Band practice is a little different in Camp Liberty.
The former U.S. military base in Iraq houses some 2,000 members of an exiled Iranian opposition group called the MEK, or Mojahedin-e-Khalq.
In October, an Iran-backed Shia militia took credit for a rocket attack that killed over 20 Camp Liberty residents. Three days later, a group of musicians calling themselves Music Ashraf responded with a music video they wrote, performed and produced.
"The moment I realized how horrific the missile barrage was and how many of my friends had been killed, I conceived the idea of writing and performing this song," Rouzbeh Emadzadeh, Music Ashraf's lead singer, said.
5 Things You Didn't Know About The MEK
1. Its leader is a woman
Maryam Rajavi is one half of the husband-and-wife duo at the center of the MEK.
She runs the organization's parliament-in-exile in Paris; her husband's whereabouts are unknown. She's has made gender equality one of the MEK's main platforms. Today, women make up half the group's leadership council.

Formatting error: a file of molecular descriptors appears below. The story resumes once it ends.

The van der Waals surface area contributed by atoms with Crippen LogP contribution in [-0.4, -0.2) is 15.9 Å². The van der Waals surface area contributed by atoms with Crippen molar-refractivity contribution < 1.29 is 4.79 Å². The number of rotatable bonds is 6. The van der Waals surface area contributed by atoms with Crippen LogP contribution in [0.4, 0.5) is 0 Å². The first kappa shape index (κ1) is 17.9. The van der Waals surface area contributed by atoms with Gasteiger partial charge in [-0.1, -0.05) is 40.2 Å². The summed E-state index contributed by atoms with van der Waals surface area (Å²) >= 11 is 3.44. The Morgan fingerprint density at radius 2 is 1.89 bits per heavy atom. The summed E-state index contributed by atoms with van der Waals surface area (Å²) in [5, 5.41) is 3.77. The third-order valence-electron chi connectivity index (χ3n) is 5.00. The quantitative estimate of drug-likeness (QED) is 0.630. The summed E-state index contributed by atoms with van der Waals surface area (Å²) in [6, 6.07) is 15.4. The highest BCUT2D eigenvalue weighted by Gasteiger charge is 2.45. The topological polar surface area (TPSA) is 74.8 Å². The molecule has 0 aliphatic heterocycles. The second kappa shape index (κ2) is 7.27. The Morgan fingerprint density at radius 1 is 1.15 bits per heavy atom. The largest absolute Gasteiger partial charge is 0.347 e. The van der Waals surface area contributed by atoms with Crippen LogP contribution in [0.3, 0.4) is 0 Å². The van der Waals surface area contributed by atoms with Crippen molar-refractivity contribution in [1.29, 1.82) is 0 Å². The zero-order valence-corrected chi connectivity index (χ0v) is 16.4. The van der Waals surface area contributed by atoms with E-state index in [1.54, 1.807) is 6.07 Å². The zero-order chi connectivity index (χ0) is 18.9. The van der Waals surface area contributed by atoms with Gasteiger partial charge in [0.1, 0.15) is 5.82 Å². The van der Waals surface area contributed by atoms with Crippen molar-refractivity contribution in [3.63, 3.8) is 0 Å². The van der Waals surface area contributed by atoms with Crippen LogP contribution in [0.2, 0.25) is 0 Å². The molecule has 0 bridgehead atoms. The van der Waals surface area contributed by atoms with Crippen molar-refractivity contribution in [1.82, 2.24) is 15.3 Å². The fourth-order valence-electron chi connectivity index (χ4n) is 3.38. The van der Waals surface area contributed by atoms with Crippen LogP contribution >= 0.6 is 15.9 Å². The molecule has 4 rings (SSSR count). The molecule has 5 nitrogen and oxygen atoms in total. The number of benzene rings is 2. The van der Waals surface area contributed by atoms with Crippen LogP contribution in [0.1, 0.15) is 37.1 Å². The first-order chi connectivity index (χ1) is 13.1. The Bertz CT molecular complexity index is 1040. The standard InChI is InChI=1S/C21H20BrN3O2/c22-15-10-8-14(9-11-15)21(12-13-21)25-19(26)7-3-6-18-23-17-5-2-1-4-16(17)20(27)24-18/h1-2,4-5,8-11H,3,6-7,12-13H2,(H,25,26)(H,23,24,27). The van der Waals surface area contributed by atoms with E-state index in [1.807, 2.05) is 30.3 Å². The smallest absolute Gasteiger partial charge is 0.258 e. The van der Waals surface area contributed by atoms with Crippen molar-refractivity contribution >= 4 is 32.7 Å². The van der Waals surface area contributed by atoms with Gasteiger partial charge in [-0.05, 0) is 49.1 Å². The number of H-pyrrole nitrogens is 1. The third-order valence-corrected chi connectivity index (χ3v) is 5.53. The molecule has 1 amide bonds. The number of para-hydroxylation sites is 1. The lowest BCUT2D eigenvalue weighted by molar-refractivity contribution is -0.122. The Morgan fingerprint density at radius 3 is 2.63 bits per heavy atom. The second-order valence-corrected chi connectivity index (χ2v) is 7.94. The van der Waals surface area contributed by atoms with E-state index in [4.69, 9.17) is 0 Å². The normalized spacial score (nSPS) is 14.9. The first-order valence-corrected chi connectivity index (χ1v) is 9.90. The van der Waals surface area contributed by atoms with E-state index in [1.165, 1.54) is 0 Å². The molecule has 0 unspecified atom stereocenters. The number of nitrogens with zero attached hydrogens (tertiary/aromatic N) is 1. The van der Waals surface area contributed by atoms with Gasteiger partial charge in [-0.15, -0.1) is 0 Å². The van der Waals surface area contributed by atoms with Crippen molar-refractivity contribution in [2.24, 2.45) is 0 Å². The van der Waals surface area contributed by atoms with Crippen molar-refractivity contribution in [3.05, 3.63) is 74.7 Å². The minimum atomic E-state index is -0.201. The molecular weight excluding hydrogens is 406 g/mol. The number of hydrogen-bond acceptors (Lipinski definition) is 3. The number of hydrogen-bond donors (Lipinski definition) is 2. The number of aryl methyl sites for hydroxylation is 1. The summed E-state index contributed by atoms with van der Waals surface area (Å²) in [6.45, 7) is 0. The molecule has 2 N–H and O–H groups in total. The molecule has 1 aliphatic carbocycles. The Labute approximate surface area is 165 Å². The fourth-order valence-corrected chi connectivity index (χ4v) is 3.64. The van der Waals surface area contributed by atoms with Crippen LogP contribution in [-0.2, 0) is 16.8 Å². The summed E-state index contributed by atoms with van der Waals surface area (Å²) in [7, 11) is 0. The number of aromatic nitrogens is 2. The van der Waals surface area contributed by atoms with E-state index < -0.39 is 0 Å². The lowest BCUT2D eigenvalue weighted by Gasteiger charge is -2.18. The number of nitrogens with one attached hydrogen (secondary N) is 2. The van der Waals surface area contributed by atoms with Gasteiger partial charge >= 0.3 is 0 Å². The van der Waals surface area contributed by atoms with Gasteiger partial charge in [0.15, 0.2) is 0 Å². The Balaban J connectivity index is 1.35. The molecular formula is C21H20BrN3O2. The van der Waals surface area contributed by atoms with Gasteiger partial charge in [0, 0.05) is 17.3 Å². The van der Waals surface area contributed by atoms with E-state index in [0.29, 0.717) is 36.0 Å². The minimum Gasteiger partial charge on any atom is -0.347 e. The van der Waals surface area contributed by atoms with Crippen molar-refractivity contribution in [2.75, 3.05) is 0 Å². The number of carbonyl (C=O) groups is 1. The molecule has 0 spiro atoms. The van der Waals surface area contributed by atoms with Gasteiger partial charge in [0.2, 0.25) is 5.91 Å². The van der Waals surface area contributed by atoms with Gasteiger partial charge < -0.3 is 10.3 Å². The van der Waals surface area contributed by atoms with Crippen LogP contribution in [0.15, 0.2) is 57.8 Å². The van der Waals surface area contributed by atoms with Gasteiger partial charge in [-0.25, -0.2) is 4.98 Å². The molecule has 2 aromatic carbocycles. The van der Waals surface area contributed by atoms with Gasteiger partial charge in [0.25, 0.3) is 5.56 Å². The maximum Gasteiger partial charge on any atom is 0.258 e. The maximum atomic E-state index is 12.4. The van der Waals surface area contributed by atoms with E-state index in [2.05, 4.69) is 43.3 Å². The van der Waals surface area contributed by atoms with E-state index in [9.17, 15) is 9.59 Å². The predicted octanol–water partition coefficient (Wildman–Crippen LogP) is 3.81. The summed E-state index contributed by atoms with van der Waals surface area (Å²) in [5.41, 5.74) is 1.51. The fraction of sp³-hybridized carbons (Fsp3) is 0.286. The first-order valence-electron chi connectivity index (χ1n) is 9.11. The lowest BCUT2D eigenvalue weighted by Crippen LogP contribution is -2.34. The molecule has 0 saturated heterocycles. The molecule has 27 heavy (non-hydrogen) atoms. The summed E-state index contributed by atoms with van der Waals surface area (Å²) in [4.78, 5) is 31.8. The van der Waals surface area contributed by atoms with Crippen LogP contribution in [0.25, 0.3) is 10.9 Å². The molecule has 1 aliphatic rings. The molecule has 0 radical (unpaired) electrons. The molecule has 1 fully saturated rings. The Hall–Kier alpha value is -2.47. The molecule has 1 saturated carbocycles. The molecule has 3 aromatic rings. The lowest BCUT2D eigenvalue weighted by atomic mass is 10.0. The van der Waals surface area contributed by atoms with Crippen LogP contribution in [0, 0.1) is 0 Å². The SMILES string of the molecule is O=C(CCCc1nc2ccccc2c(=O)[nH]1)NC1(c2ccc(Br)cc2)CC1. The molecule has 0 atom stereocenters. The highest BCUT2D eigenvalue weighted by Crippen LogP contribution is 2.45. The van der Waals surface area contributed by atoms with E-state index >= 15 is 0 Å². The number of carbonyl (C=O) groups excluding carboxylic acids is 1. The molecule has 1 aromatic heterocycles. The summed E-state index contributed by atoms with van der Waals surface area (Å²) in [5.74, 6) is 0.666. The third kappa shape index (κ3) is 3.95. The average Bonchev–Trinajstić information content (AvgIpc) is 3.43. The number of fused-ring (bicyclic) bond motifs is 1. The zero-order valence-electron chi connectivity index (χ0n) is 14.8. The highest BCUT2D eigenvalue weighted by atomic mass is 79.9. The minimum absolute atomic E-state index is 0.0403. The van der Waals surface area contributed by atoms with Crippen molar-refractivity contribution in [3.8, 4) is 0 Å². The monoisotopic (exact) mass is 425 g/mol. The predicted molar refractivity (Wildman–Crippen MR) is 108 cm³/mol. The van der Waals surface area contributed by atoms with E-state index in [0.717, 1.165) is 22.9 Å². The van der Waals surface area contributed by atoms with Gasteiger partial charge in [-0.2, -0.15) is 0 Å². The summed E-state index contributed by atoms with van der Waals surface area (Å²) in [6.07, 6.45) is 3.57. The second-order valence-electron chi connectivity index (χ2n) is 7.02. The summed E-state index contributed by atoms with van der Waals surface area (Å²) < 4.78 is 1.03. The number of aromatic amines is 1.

2. It was once labeled a terrorist group
In 1997, the US designated the MEK a terrorist organization -- a decision widely interpreted as a goodwill gesture to Tehran's then-newly elected president. The State Department pointed to allegations the MEK was involved in the killing of several Americans in the '70s and an attempted attack on Iran's mission to the United Nations in 1992. The group maintains it played no role in the attacks, which it says were carried out by Iranians unaffiliated with the MEK.
The MEK publicly renounced violence and disarmed in 2003. Following an intense lobbying effort by the group, the Obama administration took the MEK off the terrorist list in 2012.
3. They have friends in Washington
A long list of current and former US officials give paid speeches at the group's annual rally in Paris.
Past speakers include former Sen. John McCain, former Vermont Gov. Howard Dean, New York Mayor Rudy Giuliani, retired General Wesley Clark, former Pennsylvania Gov. Ed Rendell, ex-State Department spokesman P.J. Crowley and former U.S. Ambassador to the United Nations John Bolton.
4. Some call it a cult
Ex-MEK members have described the group forcing its followers to divorce their spouses and pledge lifelong celibacy. Others say devotion to the Rajavis borders on hero worship. The MEK dismisses the cult allegations.
5. They want a nuclear-free Iran
The group says it provided the U.S. with sensitive information regarding Iran's nuclear ambitions. In 2002, it revealed the existence of Iranian nuclear facilities at Arak and Natanz.